Day, Owen
de la Guardia, Elena
Diaz-Pulido, Guillermo
DiResta, Daniel
Gil-Agudelo, Diego L.
Gilliam, David S.
Ginsburg, Robert N.
Gore, Shannon
Guzman, Hector M.
Hendee, James C.
Hernandez-Delgado, Edwin A.
Husain, Ellen
Jeffrey, Christopher F. G.
Jones, Ross J.
Jordan-Dahlgren, Eric
Kaufman, Les S.
Kline, David I.
Kramer, Philip A.
Lang, Judith C.
Lirman, Diego
Mallela, Jennie
Manfrino, Carrie
Marechal, Jean-Philippe
Marks, Ken
Mihaly, Jennifer
Miller, W. Jeff
Mueller, Erich M.
Muller, Erinn M.
Toro, Carlos A. Orozco
Oxenford, Hazel A.
Ponce-Taylor, Daniel
Quinn, Norman
Ritchie, Kim B.
Rodriguez, Sebastian
Ramirez, Alberto R.
Romano, Sandra
Samhouri, Jameal F.
Sanchez, Juan A.
Schmahl, George P.
Shank, Burton V.
Skirving, William J.
Steiner, Sascha C. C.
Villamizar, Estrella
Walsh, Sheila M.
Walter, Cory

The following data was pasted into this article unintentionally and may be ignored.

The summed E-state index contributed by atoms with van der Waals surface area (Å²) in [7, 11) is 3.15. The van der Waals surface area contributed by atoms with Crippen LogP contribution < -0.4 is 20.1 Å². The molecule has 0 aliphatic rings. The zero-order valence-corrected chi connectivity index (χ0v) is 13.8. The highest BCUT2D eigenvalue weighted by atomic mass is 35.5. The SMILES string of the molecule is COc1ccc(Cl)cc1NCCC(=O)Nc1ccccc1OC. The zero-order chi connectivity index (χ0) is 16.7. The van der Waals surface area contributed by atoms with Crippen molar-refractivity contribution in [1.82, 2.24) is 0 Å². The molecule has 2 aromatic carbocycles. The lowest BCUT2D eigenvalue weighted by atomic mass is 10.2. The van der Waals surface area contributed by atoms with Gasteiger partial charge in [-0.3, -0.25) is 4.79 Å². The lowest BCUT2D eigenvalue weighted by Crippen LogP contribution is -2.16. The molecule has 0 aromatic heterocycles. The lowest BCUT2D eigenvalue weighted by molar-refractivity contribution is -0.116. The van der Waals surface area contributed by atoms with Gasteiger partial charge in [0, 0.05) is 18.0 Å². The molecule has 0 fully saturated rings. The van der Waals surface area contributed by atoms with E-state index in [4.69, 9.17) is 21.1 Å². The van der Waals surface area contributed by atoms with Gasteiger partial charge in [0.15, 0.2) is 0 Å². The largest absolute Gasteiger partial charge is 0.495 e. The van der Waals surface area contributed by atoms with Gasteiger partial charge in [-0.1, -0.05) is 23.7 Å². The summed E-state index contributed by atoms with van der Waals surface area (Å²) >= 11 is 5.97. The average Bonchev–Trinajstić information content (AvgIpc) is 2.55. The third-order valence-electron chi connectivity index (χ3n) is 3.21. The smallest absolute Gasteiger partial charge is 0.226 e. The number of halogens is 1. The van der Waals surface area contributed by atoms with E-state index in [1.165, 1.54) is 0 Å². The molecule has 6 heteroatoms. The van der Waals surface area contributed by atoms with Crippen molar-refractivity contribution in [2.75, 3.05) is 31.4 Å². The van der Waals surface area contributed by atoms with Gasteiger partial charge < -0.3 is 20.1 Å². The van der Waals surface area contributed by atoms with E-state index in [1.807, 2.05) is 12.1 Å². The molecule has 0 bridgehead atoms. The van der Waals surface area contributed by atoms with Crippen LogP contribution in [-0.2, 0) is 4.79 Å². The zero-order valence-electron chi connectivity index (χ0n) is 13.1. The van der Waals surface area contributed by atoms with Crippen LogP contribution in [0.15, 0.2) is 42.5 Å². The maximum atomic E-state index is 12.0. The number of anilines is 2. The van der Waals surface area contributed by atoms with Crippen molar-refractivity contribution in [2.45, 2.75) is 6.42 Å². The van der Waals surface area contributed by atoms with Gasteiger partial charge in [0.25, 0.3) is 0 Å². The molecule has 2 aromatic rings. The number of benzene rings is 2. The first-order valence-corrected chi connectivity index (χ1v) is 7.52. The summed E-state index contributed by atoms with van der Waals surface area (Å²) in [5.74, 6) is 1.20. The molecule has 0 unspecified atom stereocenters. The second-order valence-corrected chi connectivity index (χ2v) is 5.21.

Weil, Ernesto
Williams, Ernest H.
Roberson, Kimberly W.
Yusuf, Yusri
Title Caribbean corals in crisis: Record thermal stress, bleaching, and mortality in 2005
Journal name PLoS One   Check publisher's open access policy
ISSN 1932-6203
Publication date 2010-11-01
Sub-type Article (original research)
DOI 10.1371/journal.pone.0013969
Open Access Status DOI
Volume 5
Issue 11
Start page e13969-1
End page e13969-9
Total pages 9
Place of publication San Francisco, CA, U.S.A.
Publisher Public Library of Science
Language eng
Subject 1300 Biochemistry, Genetics and Molecular Biology
1100 Agricultural and Biological Sciences